Watch where you are driving when you have a lot of cash, and watch where you fly.


    Only 14 of the 50 states have decent laws regarding civil forfeiture, with a seizure standard of "clear and convincing evidence" of a crime having been committed. Those "good" states are: Colorado, Minnesota, Nevada, Ohio, Utah, Vermont, California, Wisconsin, Connecticut, North Carolina, Montana, Nebraska, and New Mexico.

    However, as I said, this doesn't mean a whole lot in smaller jurisdictions which use the federal government's help to circumvent state protections! However, these states are less likely to seize your cash at major airports.

    Iowa is one of the more notorious civil forfeiture states, where cops are known to target out-of-state vehicles traveling to/from casinos. This also happened a lot in northern Nevada.
    Thanks Republicans, and thanks Trump for reversing Obama's policy so civil forfeitures can start again. Great work.

     
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      MumblesBadly: Exactly. Wondering why Druff has been so quiet about that.

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    Gold MrTickle's Avatar
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    Wasn't civil forfeiture banned by Obama AG Eric Holder? I had no idea it still existed in some states.

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    Owner Dan Druff's Avatar
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    Quote Originally Posted by MrTickle View Post
    Wasn't civil forfeiture banned by Obama AG Eric Holder? I had no idea it still existed in some states.
    Sort of. It was not banned federally at any point.

    Eric Holder, one of the worst Attorneys General ever, did one good thing during his term, ending what was known as "equitable sharing" at the federal level. This was what allowed shady small towns to circumvent state laws prohibiting frivolous civil forfeiture, by partnering with federal authorities, and making it a federal bust instead of a state-level bust. The "equitable sharing" agreement allowed the fed to keep 50% and the local jurisdiction to keep the other 50%, even though the locals did most of the work. Everyone won in this arrangement... except the innocent people who were being stolen from by the government!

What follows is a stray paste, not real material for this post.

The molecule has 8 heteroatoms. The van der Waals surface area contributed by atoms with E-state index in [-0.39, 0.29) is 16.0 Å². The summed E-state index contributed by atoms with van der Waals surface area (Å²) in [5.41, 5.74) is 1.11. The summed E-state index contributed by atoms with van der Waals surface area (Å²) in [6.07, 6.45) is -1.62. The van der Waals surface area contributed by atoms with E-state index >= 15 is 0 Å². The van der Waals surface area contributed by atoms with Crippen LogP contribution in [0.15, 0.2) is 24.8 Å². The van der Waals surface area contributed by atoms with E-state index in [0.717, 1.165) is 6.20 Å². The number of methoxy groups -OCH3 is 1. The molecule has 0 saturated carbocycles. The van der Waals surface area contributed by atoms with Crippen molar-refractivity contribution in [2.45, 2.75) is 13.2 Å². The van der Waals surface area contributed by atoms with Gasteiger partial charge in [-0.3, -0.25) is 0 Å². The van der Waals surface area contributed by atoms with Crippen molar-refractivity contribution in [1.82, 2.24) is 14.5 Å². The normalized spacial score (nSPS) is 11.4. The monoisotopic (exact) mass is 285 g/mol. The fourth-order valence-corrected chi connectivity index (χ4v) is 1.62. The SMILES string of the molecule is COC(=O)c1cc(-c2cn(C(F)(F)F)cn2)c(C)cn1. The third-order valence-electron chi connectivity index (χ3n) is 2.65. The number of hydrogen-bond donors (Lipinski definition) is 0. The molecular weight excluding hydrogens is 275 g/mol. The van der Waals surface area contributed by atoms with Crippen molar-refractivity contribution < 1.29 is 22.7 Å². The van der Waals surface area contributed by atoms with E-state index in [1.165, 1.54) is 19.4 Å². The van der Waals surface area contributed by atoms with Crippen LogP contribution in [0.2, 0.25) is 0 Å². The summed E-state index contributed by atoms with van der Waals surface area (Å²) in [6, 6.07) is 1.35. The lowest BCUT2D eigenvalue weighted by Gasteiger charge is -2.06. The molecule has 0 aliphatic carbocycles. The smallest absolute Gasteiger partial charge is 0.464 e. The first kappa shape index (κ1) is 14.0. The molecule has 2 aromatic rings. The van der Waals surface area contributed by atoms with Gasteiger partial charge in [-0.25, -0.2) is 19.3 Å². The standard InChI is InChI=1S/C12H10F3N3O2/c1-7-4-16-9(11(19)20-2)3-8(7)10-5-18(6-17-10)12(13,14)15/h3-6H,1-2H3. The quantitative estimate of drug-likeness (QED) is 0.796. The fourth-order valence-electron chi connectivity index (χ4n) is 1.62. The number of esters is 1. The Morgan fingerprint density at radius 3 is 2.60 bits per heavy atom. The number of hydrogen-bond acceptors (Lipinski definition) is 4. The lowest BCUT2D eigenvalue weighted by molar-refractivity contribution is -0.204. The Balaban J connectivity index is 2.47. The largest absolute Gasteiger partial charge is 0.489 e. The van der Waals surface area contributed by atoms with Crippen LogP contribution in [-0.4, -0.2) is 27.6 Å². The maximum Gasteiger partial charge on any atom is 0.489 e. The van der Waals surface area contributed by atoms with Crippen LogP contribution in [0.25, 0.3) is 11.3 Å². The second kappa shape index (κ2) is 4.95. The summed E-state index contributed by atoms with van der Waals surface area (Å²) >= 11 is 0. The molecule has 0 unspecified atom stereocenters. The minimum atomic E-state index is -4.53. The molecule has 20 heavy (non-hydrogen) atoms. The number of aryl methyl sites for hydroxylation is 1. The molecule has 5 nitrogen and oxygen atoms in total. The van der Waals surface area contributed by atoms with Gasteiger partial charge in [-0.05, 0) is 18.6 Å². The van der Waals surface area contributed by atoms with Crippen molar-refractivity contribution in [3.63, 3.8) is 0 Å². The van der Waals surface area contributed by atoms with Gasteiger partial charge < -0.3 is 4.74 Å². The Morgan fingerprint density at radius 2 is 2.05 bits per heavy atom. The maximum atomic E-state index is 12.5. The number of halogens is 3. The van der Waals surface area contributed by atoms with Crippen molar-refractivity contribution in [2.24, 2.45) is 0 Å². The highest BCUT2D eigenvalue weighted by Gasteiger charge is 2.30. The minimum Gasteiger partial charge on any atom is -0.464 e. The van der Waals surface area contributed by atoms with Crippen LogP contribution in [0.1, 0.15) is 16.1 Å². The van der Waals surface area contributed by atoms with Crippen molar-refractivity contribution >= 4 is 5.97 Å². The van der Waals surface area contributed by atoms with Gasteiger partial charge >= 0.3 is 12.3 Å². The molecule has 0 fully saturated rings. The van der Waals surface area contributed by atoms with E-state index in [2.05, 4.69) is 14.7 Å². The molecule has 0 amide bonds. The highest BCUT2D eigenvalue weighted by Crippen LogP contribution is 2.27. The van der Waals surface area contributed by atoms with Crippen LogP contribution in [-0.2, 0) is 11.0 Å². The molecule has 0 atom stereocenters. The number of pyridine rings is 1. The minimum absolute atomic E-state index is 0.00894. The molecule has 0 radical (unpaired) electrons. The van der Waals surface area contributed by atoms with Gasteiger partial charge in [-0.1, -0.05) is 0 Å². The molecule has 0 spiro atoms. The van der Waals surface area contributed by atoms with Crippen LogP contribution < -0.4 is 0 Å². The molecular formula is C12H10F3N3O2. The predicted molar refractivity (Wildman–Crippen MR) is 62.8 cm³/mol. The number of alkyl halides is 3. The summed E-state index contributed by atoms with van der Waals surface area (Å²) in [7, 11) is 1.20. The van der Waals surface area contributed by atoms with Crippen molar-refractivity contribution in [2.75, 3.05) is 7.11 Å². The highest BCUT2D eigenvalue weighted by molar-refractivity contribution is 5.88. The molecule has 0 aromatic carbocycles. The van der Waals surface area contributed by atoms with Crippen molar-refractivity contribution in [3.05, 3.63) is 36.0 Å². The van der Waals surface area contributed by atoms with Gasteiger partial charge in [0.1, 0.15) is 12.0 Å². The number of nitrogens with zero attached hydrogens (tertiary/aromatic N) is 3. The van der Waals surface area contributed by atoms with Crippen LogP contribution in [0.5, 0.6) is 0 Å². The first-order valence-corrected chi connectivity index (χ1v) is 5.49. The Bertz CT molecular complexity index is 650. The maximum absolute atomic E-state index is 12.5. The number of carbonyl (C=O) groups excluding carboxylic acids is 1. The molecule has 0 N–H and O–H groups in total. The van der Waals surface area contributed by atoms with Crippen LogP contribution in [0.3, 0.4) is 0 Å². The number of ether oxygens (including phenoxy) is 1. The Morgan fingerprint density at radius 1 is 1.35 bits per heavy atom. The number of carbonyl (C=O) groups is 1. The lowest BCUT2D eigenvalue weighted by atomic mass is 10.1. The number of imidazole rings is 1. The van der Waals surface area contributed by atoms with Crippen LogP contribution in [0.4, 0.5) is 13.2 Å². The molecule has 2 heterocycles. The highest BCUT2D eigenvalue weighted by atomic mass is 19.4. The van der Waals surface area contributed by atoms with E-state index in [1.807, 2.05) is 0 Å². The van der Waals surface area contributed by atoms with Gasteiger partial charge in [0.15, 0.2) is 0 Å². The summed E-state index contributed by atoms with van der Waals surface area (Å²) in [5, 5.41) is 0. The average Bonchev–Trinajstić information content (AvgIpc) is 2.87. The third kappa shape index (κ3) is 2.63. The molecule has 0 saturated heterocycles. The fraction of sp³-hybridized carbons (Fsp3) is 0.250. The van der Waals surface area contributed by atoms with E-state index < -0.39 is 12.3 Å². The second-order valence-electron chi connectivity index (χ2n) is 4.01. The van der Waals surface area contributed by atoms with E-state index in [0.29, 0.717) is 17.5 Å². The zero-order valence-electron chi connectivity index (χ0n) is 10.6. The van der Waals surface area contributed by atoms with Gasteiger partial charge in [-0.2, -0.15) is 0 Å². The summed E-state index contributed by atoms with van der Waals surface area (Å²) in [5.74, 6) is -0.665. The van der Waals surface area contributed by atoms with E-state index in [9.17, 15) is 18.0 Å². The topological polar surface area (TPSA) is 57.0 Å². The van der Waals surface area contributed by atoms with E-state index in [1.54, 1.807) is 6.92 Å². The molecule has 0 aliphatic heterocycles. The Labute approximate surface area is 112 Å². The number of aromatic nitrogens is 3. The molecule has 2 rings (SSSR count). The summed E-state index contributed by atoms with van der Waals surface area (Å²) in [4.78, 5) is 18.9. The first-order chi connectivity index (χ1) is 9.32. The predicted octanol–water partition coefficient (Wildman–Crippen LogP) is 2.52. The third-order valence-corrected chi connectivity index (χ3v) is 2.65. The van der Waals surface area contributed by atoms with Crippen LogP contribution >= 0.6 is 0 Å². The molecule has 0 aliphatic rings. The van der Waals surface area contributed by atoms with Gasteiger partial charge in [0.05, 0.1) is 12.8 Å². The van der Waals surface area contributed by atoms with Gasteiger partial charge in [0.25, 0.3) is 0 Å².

Trump then reinstated this in 2017. It's not clear why he did it. I think he didn't understand the whole thing, and was talked into believing that civil forfeiture was important an important tool used for thwarting major drug dealers. That's how it began, but over time it got perverted into a legalized stealing operation, and thus should have been eliminated a long time ago.

    While it's easy to blame all Republicans for this, that's not really the story here. Civil forfeiture is widely hated by all political parties, yet it somehow persists. To show you how it's not politically biased to one side, the states with the strongest laws against it are New Mexico (blue), Nebraska (red), and Montana (red). The states with the weakest laws against it include ones like Massachusetts (blue), Alaska (red), Alabama (red), and Rhode Island (blue). The states with the biggest civil forfeiture problems historically have been Iowa, Nevada, and Arizona -- all purple!

    Republicans hate it because it involves the state trampling on individual rights.

    Democrats hate it because it involves violation of civil liberties.

    Libertarians despite it because.... well, do I even have to say?


    There's actually a simple way to reform civil forfeiture to where it can still be used to target the bad guys (drug dealers, smugglers, black market salesmen) while making it impossible to abuse the innocent.

    First, set a floor of $200,000 as the minimum amount which can be seized. This will prevent almost all targeting of innocent people carrying cash to/from casinos or to/from legitimate transactions.

    Second, ban all forms of waivers or any other documents where the accused agree to forfeit the money in exchange for no prosecution. This will prevent the blackmail where innocent people are threatened with 20 years in prison if they don't sign away the assets seized.

    Third, provide a quick and easy hearing process where the people with the seized money can appear before a judge and explain where the money came from. And if the state loses that hearing, it has to pay for all of the court and travel expenses for the accused. Furthermore, the accused can appeal it to a state-level court to hear their reasoning, if they feel they were railroaded by a corrupt local court.